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									              THE PORTMAN GROUP CHARTER
THE PORTMAN GROUP’S ROLE

The Portman Group is the leading umbrella social responsibility organisation
(SRO) for UK drinks producers. Its role is:

            To encourage and challenge its members and the broader industry
             (alcohol producers) to develop and promote their products
             responsibly, mainly through operating its Code of Practice on the
             Naming, Packaging and Promotion of Alcoholic Drinks

            To provide early intelligence for its members on alcohol
             responsibility issues gaining traction with regulators as a result of
             either growing evidence base or groundswell of credible
             stakeholder opinion.

            To propose to its members actions to help to address these issues
             and to enable members to continue to demonstrate leadership on
             best practice in the area of alcohol social responsibility

            To encourage and challenge other relevant organisations to play
             their part in positively influencing drinking attitudes and behaviour

            To speak on behalf of its members on social aspect issues from a
             non-commercial point of view to influence public opinion and policy

This can be represented diagrammatically, as shown below:


 POLICING &                    ENGAGING &                    TAKING THE
CHALLENGING                    EXCHANGING                       LEAD
 Code of Practice            Stakeholder                 Long term thinking
 Commitment to                Mapping, dialogue           Early involvement
  Action                       & influencing                in discussing
 Continuous                  2 way                        priorities and
  improvement                  communication                shaping policy with
                               channels                     regulators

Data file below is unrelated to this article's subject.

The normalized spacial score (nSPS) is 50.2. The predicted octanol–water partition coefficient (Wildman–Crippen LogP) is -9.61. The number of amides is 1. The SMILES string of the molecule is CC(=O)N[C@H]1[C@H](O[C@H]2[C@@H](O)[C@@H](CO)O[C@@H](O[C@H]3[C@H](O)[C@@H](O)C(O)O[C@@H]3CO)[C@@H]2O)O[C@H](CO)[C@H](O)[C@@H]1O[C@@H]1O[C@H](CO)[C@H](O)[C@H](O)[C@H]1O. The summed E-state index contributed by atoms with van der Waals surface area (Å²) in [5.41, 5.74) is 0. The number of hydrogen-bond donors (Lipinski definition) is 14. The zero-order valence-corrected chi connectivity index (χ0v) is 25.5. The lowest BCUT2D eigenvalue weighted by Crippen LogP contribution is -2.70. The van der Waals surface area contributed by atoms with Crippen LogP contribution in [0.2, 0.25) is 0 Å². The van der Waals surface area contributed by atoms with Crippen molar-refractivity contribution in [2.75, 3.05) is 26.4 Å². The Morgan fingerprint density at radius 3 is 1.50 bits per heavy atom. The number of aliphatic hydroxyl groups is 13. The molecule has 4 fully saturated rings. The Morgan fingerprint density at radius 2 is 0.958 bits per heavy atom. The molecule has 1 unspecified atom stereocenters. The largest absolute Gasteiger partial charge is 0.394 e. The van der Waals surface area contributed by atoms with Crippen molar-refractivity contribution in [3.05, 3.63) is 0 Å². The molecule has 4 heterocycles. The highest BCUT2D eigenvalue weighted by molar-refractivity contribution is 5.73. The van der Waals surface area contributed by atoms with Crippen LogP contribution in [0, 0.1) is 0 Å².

 Seat at the table in        Catalyst for
                               SR debates                   producer led
                              Trusted broker role          creative solutions
                                                            and bold initiatives


  CREDIBILITY                       TRUST                   INVOLVEMENT




 DESIRED OUTCOME: DRIVING WORLD CLASS SOCIAL
 RESPONSIBILITY IN DRINKS MARKETING
THE PORTMAN GROUP‘S METHOD OF OPERATION
Role of member companies

The Portman Group is a non-profit making company limited by guarantee. Its
member companies are drinks producers. Member companies pay an annual
subscription fee that is weighted according to their size (see appendix A).
Each member company provides a representative to sit as a director on the
Portman Group‟s board, which is called its Council.

Member companies are committed to using their best endeavours to promote
responsible drinking and help reduce alcohol misuse. This commitment
extends beyond the financial commitment of their annual subscription fee; it is
reflected in every aspect of their operation including their policy towards
employees, their relationships with wholesalers and retailers, and their
communications with consumers. Portman Group member companies show
leadership on best practice in areas of alcohol social responsibility. This
marks them out from the remainder of the industry and provides the Portman
Group with its credibility. It also serves to ensure that drinks producers
remain „ahead of the curve‟ on social responsibility issues.                Member
companies also promote the Portman Group, its values and their membership
of it whenever possible, to their staff, to the rest of the industry and to external